The unfolding of these trends will, of course, have far-reaching implications for societies. But surprisingly little research has been done on the fiscal consequences. Governments will need to respond to growing demands for social services, heightened security needs, and unanticipated shocks. And fiscal risks will be amplified by the fact that most governments have precommitted resources to meet generous social insurance packages. Indeed, industrial country outlays will need to rise sharply simply to fulfill promises made to aging populations (see Chart 2, page 38).

Chart 2Mounting tab

Aging populations in industrial countries will sharply boost pension and health outlays. (percent of GDP)

Sources: OECD, 2001, “Fiscal Implications of Aging: Projections of Age-Related Spending,” OECD Economic Outlook 2001, Vol. 69, No. 1 (Paris); European Commission, Economic Policy Committee, 2001, “Budgetary Challenges Posed by Ageing Populations: the impact on public spending on pensions, health and long-term care for the elderly and possible indicators of the long-term sustainability of public finances,” EPC/ECFIN/655/01 (Brussels).

Should these fiscal risks be a source for concern, given the enormous uncertainties in long-run forecasts? With continued real growth, won’t economies be richer, enabling future generations to pay higher taxes without a decline in living standards? Shouldn’t the poorest countries focus on maximizing growth, rather than take actions that would benefit only future generations? While these are valid questions, a forthcoming comprehensive fiscal study suggests that policymakers would be well advised to begin grappling now with future fiscal risks.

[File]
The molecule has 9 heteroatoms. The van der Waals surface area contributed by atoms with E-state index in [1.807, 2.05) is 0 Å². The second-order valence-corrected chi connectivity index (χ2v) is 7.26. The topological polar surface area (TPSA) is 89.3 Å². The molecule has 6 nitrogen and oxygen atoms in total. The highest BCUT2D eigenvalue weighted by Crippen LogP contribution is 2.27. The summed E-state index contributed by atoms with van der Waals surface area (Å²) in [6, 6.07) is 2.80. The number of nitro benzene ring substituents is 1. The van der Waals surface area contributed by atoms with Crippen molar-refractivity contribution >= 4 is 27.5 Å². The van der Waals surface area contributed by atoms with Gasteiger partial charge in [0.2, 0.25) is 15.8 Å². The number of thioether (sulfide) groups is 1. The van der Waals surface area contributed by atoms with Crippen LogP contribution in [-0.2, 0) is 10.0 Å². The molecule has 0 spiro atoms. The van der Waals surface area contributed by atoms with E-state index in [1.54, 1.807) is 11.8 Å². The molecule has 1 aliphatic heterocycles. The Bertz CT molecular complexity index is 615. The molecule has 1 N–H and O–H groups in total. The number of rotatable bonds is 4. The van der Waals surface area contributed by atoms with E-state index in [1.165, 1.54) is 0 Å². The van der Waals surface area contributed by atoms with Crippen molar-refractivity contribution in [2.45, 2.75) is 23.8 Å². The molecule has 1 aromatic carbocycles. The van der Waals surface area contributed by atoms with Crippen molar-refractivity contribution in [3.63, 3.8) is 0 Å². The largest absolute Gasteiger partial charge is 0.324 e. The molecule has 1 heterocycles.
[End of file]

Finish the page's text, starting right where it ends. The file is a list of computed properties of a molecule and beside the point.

Being shortsighted

Few governments now take account of long-term risks. Even where government policies have given rise to accumulating commitments—for example, in the social insurance sphere—most budgets give little guidance on future liabilities. The potential costs of fiscal guarantees, contingent liabilities, and more implicit commitments are rarely reflected in budgets. Thus, measures of debt significantly understate a government’s total obligations.

Moreover, while budgets increasingly encompass a medium-term framework of three to five years, few countries provide long-term scenarios—the exceptions being Australia, the United Kingdom, and, to a more limited extent, the United States (see box on page 39). Most countries’ sustainability analyses focus on their ability to service current debt and anticipated future deficits and may not draw on available actuarial assessments of pension schemes. Projections of broader fiscal aggregates lack credibility, because they are based on unchanged policy assumptions, current laws, or constant shares of revenues and expenditure in output. Budget processes also lack mechanisms to foster debate on policy commitments or guarantees whose fiscal consequences emerge only over the long term; rarely are legislatures required to ration or limit such policies.